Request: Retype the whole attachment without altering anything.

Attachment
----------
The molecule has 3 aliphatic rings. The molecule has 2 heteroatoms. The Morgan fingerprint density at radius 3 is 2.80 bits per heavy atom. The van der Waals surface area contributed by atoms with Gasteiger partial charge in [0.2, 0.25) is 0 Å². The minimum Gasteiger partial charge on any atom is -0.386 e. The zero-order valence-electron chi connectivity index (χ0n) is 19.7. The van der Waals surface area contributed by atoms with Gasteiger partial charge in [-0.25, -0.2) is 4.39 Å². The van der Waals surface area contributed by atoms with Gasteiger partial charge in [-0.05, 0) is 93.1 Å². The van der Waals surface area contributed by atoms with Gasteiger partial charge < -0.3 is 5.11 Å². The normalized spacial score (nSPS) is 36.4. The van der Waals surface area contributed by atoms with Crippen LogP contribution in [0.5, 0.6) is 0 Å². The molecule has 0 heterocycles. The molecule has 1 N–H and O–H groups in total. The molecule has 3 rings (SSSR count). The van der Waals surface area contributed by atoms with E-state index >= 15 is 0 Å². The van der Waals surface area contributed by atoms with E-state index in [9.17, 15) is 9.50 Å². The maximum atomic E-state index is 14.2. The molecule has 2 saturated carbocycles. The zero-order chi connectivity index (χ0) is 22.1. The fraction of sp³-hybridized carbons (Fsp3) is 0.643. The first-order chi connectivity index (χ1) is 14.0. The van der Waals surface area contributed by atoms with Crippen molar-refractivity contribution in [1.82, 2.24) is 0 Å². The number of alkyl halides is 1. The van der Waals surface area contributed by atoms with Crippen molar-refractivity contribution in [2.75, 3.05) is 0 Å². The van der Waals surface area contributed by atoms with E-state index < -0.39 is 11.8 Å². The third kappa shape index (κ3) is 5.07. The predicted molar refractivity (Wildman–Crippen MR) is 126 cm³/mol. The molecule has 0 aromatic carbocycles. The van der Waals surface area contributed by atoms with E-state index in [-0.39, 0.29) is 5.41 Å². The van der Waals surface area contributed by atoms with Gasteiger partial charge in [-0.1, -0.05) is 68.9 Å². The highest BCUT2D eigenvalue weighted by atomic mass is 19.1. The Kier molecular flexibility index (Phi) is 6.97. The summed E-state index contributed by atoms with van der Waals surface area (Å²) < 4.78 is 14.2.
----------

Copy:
The molecule has 3 aliphatic rings. The molecule has 2 heteroatoms. The Morgan fingerprint density at radius 3 is 2.80 bits per heavy atom. The van der Waals surface area contributed by atoms with Gasteiger partial charge in [0.2, 0.25) is 0 Å². The minimum Gasteiger partial charge on any atom is -0.386 e. The zero-order valence-electron chi connectivity index (χ0n) is 19.7. The van der Waals surface area contributed by atoms with Gasteiger partial charge in [-0.25, -0.2) is 4.39 Å². The van der Waals surface area contributed by atoms with Gasteiger partial charge in [-0.05, 0) is 93.1 Å². The van der Waals surface area contributed by atoms with Gasteiger partial charge < -0.3 is 5.11 Å². The normalized spacial score (nSPS) is 36.4. The van der Waals surface area contributed by atoms with Crippen LogP contribution in [0.5, 0.6) is 0 Å². The molecule has 0 heterocycles. The molecule has 1 N–H and O–H groups in total. The molecule has 3 rings (SSSR count). The van der Waals surface area contributed by atoms with E-state index >= 15 is 0 Å². The van der Waals surface area contributed by atoms with E-state index in [9.17, 15) is 9.50 Å². The maximum atomic E-state index is 14.2. The molecule has 2 saturated carbocycles. The zero-order chi connectivity index (χ0) is 22.1. The fraction of sp³-hybridized carbons (Fsp3) is 0.643. The first-order chi connectivity index (χ1) is 14.0. The van der Waals surface area contributed by atoms with Crippen molar-refractivity contribution in [1.82, 2.24) is 0 Å². The number of alkyl halides is 1. The van der Waals surface area contributed by atoms with Crippen molar-refractivity contribution in [2.75, 3.05) is 0 Å². The van der Waals surface area contributed by atoms with E-state index < -0.39 is 11.8 Å². The third kappa shape index (κ3) is 5.07. The predicted molar refractivity (Wildman–Crippen MR) is 126 cm³/mol. The molecule has 0 aromatic carbocycles. The van der Waals surface area contributed by atoms with E-state index in [-0.39, 0.29) is 5.41 Å². The van der Waals surface area contributed by atoms with Gasteiger partial charge in [-0.1, -0.05) is 68.9 Å². The highest BCUT2D eigenvalue weighted by atomic mass is 19.1. The Kier molecular flexibility index (Phi) is 6.97. The summed E-state index contributed by atoms with van der Waals surface area (Å²) < 4.78 is 14.2.